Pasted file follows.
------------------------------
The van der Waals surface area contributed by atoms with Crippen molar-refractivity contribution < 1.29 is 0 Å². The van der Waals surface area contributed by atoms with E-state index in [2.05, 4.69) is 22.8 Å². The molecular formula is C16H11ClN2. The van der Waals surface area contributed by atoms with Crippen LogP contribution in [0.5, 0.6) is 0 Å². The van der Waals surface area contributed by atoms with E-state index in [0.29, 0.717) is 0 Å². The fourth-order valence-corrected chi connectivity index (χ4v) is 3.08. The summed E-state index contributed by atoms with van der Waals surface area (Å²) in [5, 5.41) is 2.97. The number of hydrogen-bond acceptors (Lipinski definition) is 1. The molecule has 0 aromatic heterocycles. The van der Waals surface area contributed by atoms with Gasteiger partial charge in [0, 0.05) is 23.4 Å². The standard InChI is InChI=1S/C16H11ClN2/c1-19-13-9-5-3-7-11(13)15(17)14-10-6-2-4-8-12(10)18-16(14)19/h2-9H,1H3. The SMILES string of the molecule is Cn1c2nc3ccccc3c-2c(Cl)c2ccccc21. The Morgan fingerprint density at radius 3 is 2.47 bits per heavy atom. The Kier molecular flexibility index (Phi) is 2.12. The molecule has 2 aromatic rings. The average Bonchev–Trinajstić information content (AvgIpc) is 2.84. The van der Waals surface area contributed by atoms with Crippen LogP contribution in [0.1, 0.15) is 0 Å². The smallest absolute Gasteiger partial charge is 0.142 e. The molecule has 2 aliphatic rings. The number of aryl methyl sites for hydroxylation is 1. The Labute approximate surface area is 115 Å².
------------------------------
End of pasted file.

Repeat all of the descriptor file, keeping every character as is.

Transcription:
The van der Waals surface area contributed by atoms with Crippen molar-refractivity contribution < 1.29 is 0 Å². The van der Waals surface area contributed by atoms with E-state index in [2.05, 4.69) is 22.8 Å². The molecular formula is C16H11ClN2. The van der Waals surface area contributed by atoms with Crippen LogP contribution in [0.5, 0.6) is 0 Å². The van der Waals surface area contributed by atoms with E-state index in [0.29, 0.717) is 0 Å². The fourth-order valence-corrected chi connectivity index (χ4v) is 3.08. The summed E-state index contributed by atoms with van der Waals surface area (Å²) in [5, 5.41) is 2.97. The number of hydrogen-bond acceptors (Lipinski definition) is 1. The molecule has 0 aromatic heterocycles. The van der Waals surface area contributed by atoms with Gasteiger partial charge in [0, 0.05) is 23.4 Å². The standard InChI is InChI=1S/C16H11ClN2/c1-19-13-9-5-3-7-11(13)15(17)14-10-6-2-4-8-12(10)18-16(14)19/h2-9H,1H3. The SMILES string of the molecule is Cn1c2nc3ccccc3c-2c(Cl)c2ccccc21. The Morgan fingerprint density at radius 3 is 2.47 bits per heavy atom. The Kier molecular flexibility index (Phi) is 2.12. The molecule has 2 aromatic rings. The average Bonchev–Trinajstić information content (AvgIpc) is 2.84. The van der Waals surface area contributed by atoms with Crippen LogP contribution in [0.1, 0.15) is 0 Å². The smallest absolute Gasteiger partial charge is 0.142 e. The molecule has 2 aliphatic rings. The number of aryl methyl sites for hydroxylation is 1. The Labute approximate surface area is 115 Å².